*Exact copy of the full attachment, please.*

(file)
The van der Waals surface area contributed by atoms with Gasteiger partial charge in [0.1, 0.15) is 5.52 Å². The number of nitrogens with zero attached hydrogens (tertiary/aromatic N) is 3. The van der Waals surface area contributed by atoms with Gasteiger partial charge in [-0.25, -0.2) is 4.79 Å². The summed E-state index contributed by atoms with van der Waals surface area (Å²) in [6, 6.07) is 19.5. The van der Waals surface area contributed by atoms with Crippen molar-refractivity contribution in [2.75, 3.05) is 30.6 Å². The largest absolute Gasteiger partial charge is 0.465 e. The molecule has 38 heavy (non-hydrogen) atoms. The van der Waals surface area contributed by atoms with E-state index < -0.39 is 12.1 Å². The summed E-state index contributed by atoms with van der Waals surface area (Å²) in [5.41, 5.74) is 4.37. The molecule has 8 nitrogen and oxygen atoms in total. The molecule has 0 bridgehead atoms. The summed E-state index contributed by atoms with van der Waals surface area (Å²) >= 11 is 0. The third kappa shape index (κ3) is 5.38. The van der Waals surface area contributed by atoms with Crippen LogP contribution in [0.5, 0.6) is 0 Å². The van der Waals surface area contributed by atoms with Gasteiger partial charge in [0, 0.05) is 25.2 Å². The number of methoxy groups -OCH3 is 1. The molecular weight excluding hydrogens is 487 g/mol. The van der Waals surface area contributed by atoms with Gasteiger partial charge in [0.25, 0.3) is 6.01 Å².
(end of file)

The van der Waals surface area contributed by atoms with Gasteiger partial charge in [0.1, 0.15) is 5.52 Å². The number of nitrogens with zero attached hydrogens (tertiary/aromatic N) is 3. The van der Waals surface area contributed by atoms with Gasteiger partial charge in [-0.25, -0.2) is 4.79 Å². The summed E-state index contributed by atoms with van der Waals surface area (Å²) in [6, 6.07) is 19.5. The van der Waals surface area contributed by atoms with Crippen molar-refractivity contribution in [2.75, 3.05) is 30.6 Å². The largest absolute Gasteiger partial charge is 0.465 e. The molecule has 38 heavy (non-hydrogen) atoms. The van der Waals surface area contributed by atoms with E-state index < -0.39 is 12.1 Å². The summed E-state index contributed by atoms with van der Waals surface area (Å²) in [5.41, 5.74) is 4.37. The molecule has 8 nitrogen and oxygen atoms in total. The molecule has 0 bridgehead atoms. The summed E-state index contributed by atoms with van der Waals surface area (Å²) >= 11 is 0. The third kappa shape index (κ3) is 5.38. The van der Waals surface area contributed by atoms with Crippen LogP contribution in [0.5, 0.6) is 0 Å². The van der Waals surface area contributed by atoms with Gasteiger partial charge in [0, 0.05) is 25.2 Å². The number of methoxy groups -OCH3 is 1. The molecular weight excluding hydrogens is 487 g/mol. The van der Waals surface area contributed by atoms with Gasteiger partial charge in [0.25, 0.3) is 6.01 Å².